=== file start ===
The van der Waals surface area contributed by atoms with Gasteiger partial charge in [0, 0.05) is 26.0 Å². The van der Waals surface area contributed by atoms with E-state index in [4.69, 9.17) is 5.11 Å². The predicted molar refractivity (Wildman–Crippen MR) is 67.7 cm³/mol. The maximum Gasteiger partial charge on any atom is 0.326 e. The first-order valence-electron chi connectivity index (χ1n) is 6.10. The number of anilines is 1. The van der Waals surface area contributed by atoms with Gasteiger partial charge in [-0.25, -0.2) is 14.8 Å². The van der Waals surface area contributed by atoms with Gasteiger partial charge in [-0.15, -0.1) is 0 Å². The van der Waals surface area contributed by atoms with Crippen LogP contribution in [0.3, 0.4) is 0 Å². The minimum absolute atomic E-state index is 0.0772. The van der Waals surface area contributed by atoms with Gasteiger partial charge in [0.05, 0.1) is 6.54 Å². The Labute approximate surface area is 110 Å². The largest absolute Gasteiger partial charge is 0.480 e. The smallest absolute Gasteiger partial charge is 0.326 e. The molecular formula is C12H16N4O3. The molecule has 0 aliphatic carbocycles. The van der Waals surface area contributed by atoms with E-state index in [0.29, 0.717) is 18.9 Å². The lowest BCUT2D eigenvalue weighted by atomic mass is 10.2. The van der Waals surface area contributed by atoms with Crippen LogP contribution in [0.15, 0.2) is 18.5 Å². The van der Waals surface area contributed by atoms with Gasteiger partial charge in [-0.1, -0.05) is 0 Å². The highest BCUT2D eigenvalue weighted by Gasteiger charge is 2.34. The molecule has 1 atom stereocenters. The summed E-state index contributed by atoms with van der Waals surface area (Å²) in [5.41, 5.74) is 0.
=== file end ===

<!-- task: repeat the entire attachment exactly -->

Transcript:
The van der Waals surface area contributed by atoms with Gasteiger partial charge in [0, 0.05) is 26.0 Å². The van der Waals surface area contributed by atoms with E-state index in [4.69, 9.17) is 5.11 Å². The predicted molar refractivity (Wildman–Crippen MR) is 67.7 cm³/mol. The maximum Gasteiger partial charge on any atom is 0.326 e. The first-order valence-electron chi connectivity index (χ1n) is 6.10. The number of anilines is 1. The van der Waals surface area contributed by atoms with Gasteiger partial charge in [-0.25, -0.2) is 14.8 Å². The van der Waals surface area contributed by atoms with Gasteiger partial charge in [-0.15, -0.1) is 0 Å². The van der Waals surface area contributed by atoms with Crippen LogP contribution in [0.3, 0.4) is 0 Å². The minimum absolute atomic E-state index is 0.0772. The van der Waals surface area contributed by atoms with Gasteiger partial charge in [0.05, 0.1) is 6.54 Å². The Labute approximate surface area is 110 Å². The largest absolute Gasteiger partial charge is 0.480 e. The smallest absolute Gasteiger partial charge is 0.326 e. The molecular formula is C12H16N4O3. The molecule has 0 aliphatic carbocycles. The van der Waals surface area contributed by atoms with E-state index in [0.29, 0.717) is 18.9 Å². The lowest BCUT2D eigenvalue weighted by atomic mass is 10.2. The van der Waals surface area contributed by atoms with Crippen LogP contribution in [0.15, 0.2) is 18.5 Å². The van der Waals surface area contributed by atoms with Gasteiger partial charge in [-0.1, -0.05) is 0 Å². The highest BCUT2D eigenvalue weighted by Gasteiger charge is 2.34. The molecule has 1 atom stereocenters. The summed E-state index contributed by atoms with van der Waals surface area (Å²) in [5.41, 5.74) is 0.